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Monday, November 8, 2010

Blowjobs, Sex, and Teens: Relax, it's a Scientific Study

Posted By on Mon, Nov 8, 2010 at 3:15 PM

click to enlarge Yeah, we remember high school...
  • Yeah, we remember high school...

A comprehensive U.C. San Francisco study claims that teen sexuality resembles a porn movie in at least one manner -- and it has nothing to do with a pizza deliveryman bringing his pepperoni to a houseful of amorous sorority girls. No, it's "first oral sex, then sex."

Per the study, a joint effort from both UCSF and U.C. Merced, the majority of kids who begin dabbling in oral sex in ninth grade will go all the way by 11th grade. Also, most teenagers who start having oral sex will have sexual intercourse within six months. That's the money shot from the report, published in The Archives of Pediatrics & Adolescent Medicine and christened Predictive Relationship Between Adolescent Oral and Vaginal Sex: Results From a Prospective, Longitudinal Study.

The study's authors monitored 627 ninth grade students from a pair of Northern California high schools. The participants filled out surveys every six months between 2002 and 2005. Not only does it sound like an interesting longitudinal study -- it has the makings of killer reality television. Interestingly, race, ethnicity, and wealth did not factor in to participants' sexual behavior.

In addition to finding that "adolescents who initiated oral sex at the end of ninth grade had a 50 percent chance of initiating vaginal sex by the end of 11th grade," the researchers also found that kids who did not engage in oral sex until the end of 11th grade had only a 16 percent chance of having sex before senior year.

Whether this is a good thing or a bad thing depends, it would seem, on whether you're a teacher, health counselor, parent, or young person pining to have sex.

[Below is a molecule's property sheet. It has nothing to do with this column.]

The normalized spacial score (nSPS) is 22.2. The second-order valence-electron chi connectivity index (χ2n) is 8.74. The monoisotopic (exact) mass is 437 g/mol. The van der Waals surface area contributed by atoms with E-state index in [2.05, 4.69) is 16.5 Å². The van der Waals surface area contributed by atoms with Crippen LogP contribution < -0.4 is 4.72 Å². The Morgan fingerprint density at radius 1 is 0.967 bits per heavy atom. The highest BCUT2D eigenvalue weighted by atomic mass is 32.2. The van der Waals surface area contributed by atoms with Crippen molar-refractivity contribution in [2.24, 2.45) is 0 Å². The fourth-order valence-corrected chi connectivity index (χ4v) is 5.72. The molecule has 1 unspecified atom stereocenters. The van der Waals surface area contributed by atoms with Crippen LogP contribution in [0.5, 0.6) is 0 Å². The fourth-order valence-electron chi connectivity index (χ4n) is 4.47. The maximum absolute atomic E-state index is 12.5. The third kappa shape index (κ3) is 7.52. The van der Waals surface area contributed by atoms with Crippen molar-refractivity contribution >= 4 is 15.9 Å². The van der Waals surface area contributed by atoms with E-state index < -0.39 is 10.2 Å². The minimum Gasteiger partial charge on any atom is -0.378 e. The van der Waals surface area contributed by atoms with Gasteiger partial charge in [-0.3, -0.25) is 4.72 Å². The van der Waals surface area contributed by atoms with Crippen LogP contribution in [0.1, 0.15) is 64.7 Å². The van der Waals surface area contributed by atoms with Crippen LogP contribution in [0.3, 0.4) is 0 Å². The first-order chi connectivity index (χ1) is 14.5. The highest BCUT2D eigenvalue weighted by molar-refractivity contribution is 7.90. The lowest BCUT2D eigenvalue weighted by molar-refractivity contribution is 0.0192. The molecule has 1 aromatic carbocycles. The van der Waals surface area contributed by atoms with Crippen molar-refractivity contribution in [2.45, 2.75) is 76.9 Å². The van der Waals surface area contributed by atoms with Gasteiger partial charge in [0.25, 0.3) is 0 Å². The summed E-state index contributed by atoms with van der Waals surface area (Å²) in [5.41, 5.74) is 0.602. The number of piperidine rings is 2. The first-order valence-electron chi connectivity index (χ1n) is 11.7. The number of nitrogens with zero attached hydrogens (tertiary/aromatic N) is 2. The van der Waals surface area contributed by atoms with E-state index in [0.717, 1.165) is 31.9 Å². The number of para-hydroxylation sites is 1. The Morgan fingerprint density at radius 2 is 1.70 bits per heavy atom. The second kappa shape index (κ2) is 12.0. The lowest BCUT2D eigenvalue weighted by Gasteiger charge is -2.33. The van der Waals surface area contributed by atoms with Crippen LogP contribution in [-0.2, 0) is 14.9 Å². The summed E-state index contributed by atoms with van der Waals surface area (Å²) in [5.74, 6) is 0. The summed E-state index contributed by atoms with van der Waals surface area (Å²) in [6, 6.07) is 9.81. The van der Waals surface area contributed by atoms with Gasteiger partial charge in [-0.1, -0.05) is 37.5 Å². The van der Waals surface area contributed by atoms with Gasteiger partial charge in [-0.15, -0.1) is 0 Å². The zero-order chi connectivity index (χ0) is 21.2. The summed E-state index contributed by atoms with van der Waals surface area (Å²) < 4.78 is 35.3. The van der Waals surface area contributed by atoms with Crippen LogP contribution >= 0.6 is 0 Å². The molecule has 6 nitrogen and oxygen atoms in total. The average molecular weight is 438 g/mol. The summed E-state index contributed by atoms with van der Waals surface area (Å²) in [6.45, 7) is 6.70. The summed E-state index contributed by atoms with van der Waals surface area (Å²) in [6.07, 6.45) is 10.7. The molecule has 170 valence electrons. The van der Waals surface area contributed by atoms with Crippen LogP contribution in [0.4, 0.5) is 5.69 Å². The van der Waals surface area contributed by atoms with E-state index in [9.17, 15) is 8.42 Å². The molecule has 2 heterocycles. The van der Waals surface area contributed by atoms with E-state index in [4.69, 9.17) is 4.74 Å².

The upshot of this study? It's time to start talking to kids about oral sex.

"Health care providers, health educators, and parents need to not be shy about discussing oral sex with teens," said Bonnie Halpern-Felsher, senior author of the study and a professor of pediatrics at UCSF. "I see most of the health policies out there and guidelines for preventive services talking about sex generally, but they do not specify oral sex. That is an important distinction because teens don't consider oral sex to be sex, and many are not aware of the risks involved."

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About The Author

Joe Eskenazi

Joe Eskenazi

Bio:
Joe Eskenazi was born in San Francisco, raised in the Bay Area, and attended U.C. Berkeley. He never left. "Your humble narrator" was a staff writer and columnist for SF Weekly from 2007 to 2015. He resides in the Excelsior with his wife, 4.3 miles from his birthplace and 5,474 from hers.

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